The UK government and central bank have launched massive fiscal and monetary stimulus at a time of near-full employment. This is unlikely to end well.

The package of fiscal and financial measures targeted at mitigating damage from the coronavirus shock is welcome. The necessity of a half-point Bank rate cut and the wisdom of “the largest sustained fiscal loosening since the pre-election Budget of March 1992” are strongly in doubt.

The OBR’s characterisation of Chancellor Sunak’s package does not take into account the additional £12 billion (0.5% of GDP) lobbed in at the last minute as a coronavirus response.

Fiscal / monetary easing is being combined with further large increases in the minimum wage against a backdrop of coming negative supply shocks from tighter immigration controls and Brexit trade frictions. The medium-term consequences could be strongly inflationary.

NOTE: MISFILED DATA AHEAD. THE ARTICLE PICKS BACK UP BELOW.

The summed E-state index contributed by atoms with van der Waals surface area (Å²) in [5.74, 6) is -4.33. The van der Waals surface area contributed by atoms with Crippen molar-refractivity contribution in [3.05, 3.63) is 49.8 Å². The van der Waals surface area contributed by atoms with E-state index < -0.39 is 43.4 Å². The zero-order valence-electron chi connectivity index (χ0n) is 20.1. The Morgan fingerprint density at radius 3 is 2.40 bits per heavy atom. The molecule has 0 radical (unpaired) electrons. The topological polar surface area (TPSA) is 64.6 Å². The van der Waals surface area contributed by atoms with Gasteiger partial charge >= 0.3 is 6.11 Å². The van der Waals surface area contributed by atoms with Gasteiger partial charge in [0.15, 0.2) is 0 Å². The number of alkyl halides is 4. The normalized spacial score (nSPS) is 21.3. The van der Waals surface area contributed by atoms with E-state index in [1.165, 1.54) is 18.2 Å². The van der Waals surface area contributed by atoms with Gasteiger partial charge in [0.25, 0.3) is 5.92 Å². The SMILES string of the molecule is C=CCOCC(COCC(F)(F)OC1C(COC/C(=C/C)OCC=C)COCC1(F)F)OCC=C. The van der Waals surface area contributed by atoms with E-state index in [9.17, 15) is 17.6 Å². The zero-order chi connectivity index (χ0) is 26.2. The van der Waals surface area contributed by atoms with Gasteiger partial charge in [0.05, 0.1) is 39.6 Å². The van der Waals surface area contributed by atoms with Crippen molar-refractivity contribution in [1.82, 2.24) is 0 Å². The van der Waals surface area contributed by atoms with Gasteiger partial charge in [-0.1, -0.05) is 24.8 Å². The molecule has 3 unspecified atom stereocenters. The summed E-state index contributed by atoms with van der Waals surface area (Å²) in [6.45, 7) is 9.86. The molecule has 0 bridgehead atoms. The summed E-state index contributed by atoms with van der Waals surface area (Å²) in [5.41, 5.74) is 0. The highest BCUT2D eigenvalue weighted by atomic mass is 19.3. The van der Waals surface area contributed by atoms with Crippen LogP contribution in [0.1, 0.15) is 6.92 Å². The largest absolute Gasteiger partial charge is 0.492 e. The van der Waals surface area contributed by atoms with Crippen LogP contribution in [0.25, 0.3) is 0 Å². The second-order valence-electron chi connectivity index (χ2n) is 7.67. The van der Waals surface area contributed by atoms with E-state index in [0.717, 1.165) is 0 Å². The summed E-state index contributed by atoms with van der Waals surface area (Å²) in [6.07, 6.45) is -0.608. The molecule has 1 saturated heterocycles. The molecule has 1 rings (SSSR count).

UK policy-makers would make better decisions if they were attuned to the roughly 18 year housing market cycle, which is due to reach another peak later this decade. Inflation usually embarks on a major upswing in the years preceding peaks.

The post-war pattern has been for Prime Minister / Chancellor duos – usually Tory – to embark on significant policy easing as the cycle starts to accelerate, exacerbating later inflationary problems. Think Heath / Barber and Thatcher / Lawson. Johnson / Sunak fits the pattern perfectly.

Bank of England Governors, for some reason, are rarely credited for their role in the historical boom / bust debacles. Mark Carney will deserve an honourable mention if events play to script.

Monetary trends have been weak but may now strengthen significantly, confirming rising medium-term inflation risks.

The coronavirus shock has resulted in a major and probably unjustified cheapening of inflation hedges. Today’s UK policy moves are likely to be mirrored globally and suggest an emerging buying opportunity for such hedges.